One interesting notation is that since the 1979 Eldorado had a standard V8 engine with enough grunt, an four-wheel independent suspension, four-wheel disc brakes, and even optional sporty lightweight aluminum wheels – all of which provided a great performance pallet for Cadillac to have offered a sporty Eldorado model which would have been a true European luxury performance type touring car. Cadillac could have given this Eldorado model’s suspension some performance tuning – stiffer shocks, a few anti-sway bars, performance tires, a performance oriented steering box, etc. This would have certainly put Cadillac ahead of the curve and solidified Cadillac not only as a luxury leader but also a luxury performance touring car leader. To Cadillac’s credit it did offer this type of performance tuned suspension on the Eldorado for 1981 however by that time the 170 horsepower 5.7 liter V8 was gone, and the notorious (6.0 liter) 8-6-4 V8 with only 140 horsepower was the Eldorado’s mot powerful engine. Even more sad was that Cadillac offered starting in 1982 an Eldorado Touring Coupe which used the previous year’s optional touring suspension. The Touring Coupe replaced a lot of chrome with body color or black colored accents and had a set of European looking aluminum wheels – the exact look you would expect from a European touring car. Even the hood ornament was replaced with a hood badge. The Eldorado with the 1982 Touring Coupe now had all it needed to put the best of the European luxury touring cars in their place except for the engine – its hottest motor was the anemic 125 horsepower 4.1 liter V8. If Cadillac had really been insightful, it would have used Buick’s 175 horsepower 3.8 liter turbo V6 instead, after-all the 1982 Eldorado was available with Buick’s 4.1 liter V6 which also produced 125 horsepower. The turbo 3.8 liter V6 would have given the 1982-1985 Eldorado Touring Coupe the performance grunt it desperately needed to go head-to-head with the best Europe had to offer at that time. Ironically Buick did offer the turbo 3.8 liter V6 in a T-type version of its Riviera during this time however it really didn’t advertise the car and sales were limited.
The 1979 Eldorado was the completion of Cadillac’s phase 1 of downsizing its entire lineup. It was a great success, and the new 1979 Eldorado further solidified Cadillac as king of the luxury cars. Cadillac was still ahead of its competitors including even Mercedes, BMW, and Jaguar. Just to put this into perspective total U.S. Cadillac sales for 2010, which was a good year for Cadillac, was 146,135. Back in 1979 Cadillac sold a whopping 215,101 De Villes alone and that doesn’t count all the many Eldorado, Fleetwood Broughams, and Sevilles it sold the same year. You can bet GM would love to see sales like this again which the 1979 Eldorado was a big part of. Unfortunately Phase 2 of Cadillac’s downsizing in the mid-1980s would shrink the Eldorado and most of the Cadillac lineup to Mini-Me size proportions and sales went on a downhill slide for many years thereafter. Cadillac has rebounded in recent years however sales have never recovered to anything remotely close to its 1979 model year sales.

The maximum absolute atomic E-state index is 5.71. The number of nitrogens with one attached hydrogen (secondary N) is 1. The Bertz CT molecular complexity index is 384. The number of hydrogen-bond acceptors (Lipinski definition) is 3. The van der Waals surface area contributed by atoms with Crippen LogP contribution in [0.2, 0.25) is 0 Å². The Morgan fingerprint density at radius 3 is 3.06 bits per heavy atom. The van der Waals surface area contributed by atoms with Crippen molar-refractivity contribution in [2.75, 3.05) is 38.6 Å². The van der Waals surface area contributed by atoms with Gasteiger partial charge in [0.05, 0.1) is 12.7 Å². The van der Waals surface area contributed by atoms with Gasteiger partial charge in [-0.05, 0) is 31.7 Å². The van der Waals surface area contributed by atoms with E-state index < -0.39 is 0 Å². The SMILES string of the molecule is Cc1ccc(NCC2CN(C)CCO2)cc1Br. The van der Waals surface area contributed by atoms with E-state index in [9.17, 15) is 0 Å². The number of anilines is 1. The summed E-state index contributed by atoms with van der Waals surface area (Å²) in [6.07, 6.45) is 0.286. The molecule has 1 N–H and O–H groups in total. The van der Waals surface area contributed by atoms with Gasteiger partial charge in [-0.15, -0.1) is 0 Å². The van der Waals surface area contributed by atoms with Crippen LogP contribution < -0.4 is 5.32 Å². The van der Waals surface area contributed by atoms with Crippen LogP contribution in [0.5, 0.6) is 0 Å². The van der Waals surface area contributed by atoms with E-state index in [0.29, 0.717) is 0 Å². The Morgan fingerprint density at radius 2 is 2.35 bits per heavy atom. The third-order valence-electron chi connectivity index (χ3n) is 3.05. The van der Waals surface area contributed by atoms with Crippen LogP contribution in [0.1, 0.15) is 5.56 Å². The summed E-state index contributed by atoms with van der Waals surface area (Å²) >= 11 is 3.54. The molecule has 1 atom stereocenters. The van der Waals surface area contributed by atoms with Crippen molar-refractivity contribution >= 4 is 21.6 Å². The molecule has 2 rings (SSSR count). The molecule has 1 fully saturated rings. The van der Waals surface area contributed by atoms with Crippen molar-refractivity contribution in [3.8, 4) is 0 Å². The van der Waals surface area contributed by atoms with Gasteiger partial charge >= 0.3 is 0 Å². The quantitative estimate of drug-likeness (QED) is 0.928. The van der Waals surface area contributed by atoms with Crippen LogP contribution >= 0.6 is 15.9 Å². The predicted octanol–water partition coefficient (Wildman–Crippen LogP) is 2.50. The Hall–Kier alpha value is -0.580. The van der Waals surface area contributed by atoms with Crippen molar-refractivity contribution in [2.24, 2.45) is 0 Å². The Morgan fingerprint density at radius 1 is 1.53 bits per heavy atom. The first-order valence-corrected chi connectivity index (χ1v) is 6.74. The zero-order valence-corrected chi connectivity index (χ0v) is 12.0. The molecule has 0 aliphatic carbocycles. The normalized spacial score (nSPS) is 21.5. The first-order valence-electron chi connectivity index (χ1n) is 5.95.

Cadillac read correctly what customers wanted back in 1979, and it really delivered with the Eldorado. It’s no small wonder why the Eldorado was such a big success even during the bad economic times of 1979. Many have forgotten this gem of yesteryear, a car that put a lot of money in GM’s coffers. So if you are a collector or hobbyist looking for a reasonably priced classic Cadillac, you need not look any further than the elegantly styled 1979 Eldorado – today it’s one of the best classic car bargains you’ll find out there. And it will remain so as long as it continues to fly under the radar screen.
Written contents in this article – © 2011 Pete Dunton – All Rights Reserved